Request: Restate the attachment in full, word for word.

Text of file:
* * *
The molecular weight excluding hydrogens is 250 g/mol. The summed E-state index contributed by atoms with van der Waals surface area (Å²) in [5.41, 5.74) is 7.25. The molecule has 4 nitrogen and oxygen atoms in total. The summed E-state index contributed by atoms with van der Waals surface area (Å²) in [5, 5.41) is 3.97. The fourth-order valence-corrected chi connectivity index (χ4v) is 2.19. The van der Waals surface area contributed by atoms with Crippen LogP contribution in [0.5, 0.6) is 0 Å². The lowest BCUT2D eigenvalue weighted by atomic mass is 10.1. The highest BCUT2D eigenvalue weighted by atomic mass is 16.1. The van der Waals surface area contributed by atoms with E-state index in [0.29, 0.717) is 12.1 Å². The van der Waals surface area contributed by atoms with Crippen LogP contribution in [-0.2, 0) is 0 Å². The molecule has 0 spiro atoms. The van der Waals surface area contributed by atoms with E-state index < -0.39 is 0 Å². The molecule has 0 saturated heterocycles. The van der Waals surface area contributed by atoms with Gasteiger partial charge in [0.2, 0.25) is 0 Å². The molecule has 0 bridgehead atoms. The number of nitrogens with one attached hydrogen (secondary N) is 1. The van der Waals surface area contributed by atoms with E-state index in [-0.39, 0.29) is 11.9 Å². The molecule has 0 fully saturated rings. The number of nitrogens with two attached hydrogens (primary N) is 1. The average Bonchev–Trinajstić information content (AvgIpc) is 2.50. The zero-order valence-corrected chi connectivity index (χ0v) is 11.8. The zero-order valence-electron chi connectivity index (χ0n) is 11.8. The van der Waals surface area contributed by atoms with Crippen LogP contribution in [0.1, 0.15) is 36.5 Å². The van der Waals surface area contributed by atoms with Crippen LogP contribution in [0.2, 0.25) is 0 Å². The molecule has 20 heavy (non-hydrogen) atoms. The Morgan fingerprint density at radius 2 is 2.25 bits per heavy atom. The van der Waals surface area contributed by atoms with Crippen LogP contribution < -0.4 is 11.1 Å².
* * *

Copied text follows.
The molecular weight excluding hydrogens is 250 g/mol. The summed E-state index contributed by atoms with van der Waals surface area (Å²) in [5.41, 5.74) is 7.25. The molecule has 4 nitrogen and oxygen atoms in total. The summed E-state index contributed by atoms with van der Waals surface area (Å²) in [5, 5.41) is 3.97. The fourth-order valence-corrected chi connectivity index (χ4v) is 2.19. The van der Waals surface area contributed by atoms with Crippen LogP contribution in [0.5, 0.6) is 0 Å². The lowest BCUT2D eigenvalue weighted by atomic mass is 10.1. The highest BCUT2D eigenvalue weighted by atomic mass is 16.1. The van der Waals surface area contributed by atoms with E-state index in [0.29, 0.717) is 12.1 Å². The van der Waals surface area contributed by atoms with Crippen LogP contribution in [-0.2, 0) is 0 Å². The molecule has 0 spiro atoms. The van der Waals surface area contributed by atoms with E-state index < -0.39 is 0 Å². The molecule has 0 saturated heterocycles. The van der Waals surface area contributed by atoms with Gasteiger partial charge in [0.2, 0.25) is 0 Å². The molecule has 0 bridgehead atoms. The number of nitrogens with one attached hydrogen (secondary N) is 1. The van der Waals surface area contributed by atoms with E-state index in [-0.39, 0.29) is 11.9 Å². The molecule has 0 fully saturated rings. The number of nitrogens with two attached hydrogens (primary N) is 1. The average Bonchev–Trinajstić information content (AvgIpc) is 2.50. The zero-order valence-corrected chi connectivity index (χ0v) is 11.8. The zero-order valence-electron chi connectivity index (χ0n) is 11.8. The van der Waals surface area contributed by atoms with Crippen LogP contribution in [0.1, 0.15) is 36.5 Å². The van der Waals surface area contributed by atoms with Crippen LogP contribution in [0.2, 0.25) is 0 Å². The molecule has 20 heavy (non-hydrogen) atoms. The Morgan fingerprint density at radius 2 is 2.25 bits per heavy atom. The van der Waals surface area contributed by atoms with Crippen LogP contribution < -0.4 is 11.1 Å².